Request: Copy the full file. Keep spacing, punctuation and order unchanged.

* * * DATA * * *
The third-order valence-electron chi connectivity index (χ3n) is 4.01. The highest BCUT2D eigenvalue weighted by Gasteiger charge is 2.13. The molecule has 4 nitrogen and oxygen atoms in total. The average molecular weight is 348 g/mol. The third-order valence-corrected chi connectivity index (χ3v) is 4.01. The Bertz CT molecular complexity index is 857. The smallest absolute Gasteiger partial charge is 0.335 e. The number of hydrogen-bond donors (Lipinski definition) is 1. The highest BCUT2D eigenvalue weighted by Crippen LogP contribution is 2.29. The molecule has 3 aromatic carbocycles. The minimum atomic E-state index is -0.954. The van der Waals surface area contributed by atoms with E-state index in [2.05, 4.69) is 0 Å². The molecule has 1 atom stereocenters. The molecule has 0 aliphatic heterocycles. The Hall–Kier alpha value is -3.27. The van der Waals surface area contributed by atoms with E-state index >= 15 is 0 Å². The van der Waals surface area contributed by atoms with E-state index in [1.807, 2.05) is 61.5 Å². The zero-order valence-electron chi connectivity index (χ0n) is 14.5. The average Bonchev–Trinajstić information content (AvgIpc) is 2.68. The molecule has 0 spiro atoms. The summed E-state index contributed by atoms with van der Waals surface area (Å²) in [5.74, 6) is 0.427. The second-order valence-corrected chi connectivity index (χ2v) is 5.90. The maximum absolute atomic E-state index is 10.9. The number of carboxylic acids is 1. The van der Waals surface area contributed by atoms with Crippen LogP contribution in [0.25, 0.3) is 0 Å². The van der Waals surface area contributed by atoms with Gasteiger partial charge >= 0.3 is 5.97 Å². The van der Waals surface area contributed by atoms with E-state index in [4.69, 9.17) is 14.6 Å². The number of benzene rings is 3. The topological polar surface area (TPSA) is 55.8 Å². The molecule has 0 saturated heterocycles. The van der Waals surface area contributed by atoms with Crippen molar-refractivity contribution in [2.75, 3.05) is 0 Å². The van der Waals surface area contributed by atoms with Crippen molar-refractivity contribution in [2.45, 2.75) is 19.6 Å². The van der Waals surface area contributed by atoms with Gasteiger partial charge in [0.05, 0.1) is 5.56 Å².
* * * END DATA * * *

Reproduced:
The third-order valence-electron chi connectivity index (χ3n) is 4.01. The highest BCUT2D eigenvalue weighted by Gasteiger charge is 2.13. The molecule has 4 nitrogen and oxygen atoms in total. The average molecular weight is 348 g/mol. The third-order valence-corrected chi connectivity index (χ3v) is 4.01. The Bertz CT molecular complexity index is 857. The smallest absolute Gasteiger partial charge is 0.335 e. The number of hydrogen-bond donors (Lipinski definition) is 1. The highest BCUT2D eigenvalue weighted by Crippen LogP contribution is 2.29. The molecule has 3 aromatic carbocycles. The minimum atomic E-state index is -0.954. The van der Waals surface area contributed by atoms with E-state index in [2.05, 4.69) is 0 Å². The molecule has 1 atom stereocenters. The molecule has 0 aliphatic heterocycles. The Hall–Kier alpha value is -3.27. The van der Waals surface area contributed by atoms with E-state index >= 15 is 0 Å². The van der Waals surface area contributed by atoms with E-state index in [1.807, 2.05) is 61.5 Å². The zero-order valence-electron chi connectivity index (χ0n) is 14.5. The average Bonchev–Trinajstić information content (AvgIpc) is 2.68. The molecule has 0 spiro atoms. The summed E-state index contributed by atoms with van der Waals surface area (Å²) in [5.74, 6) is 0.427. The second-order valence-corrected chi connectivity index (χ2v) is 5.90. The maximum absolute atomic E-state index is 10.9. The number of carboxylic acids is 1. The van der Waals surface area contributed by atoms with Crippen LogP contribution in [0.25, 0.3) is 0 Å². The van der Waals surface area contributed by atoms with Gasteiger partial charge >= 0.3 is 5.97 Å². The van der Waals surface area contributed by atoms with E-state index in [4.69, 9.17) is 14.6 Å². The number of benzene rings is 3. The topological polar surface area (TPSA) is 55.8 Å². The molecule has 0 saturated heterocycles. The van der Waals surface area contributed by atoms with Crippen molar-refractivity contribution in [2.75, 3.05) is 0 Å². The van der Waals surface area contributed by atoms with Crippen molar-refractivity contribution in [2.45, 2.75) is 19.6 Å². The van der Waals surface area contributed by atoms with Gasteiger partial charge in [0.05, 0.1) is 5.56 Å².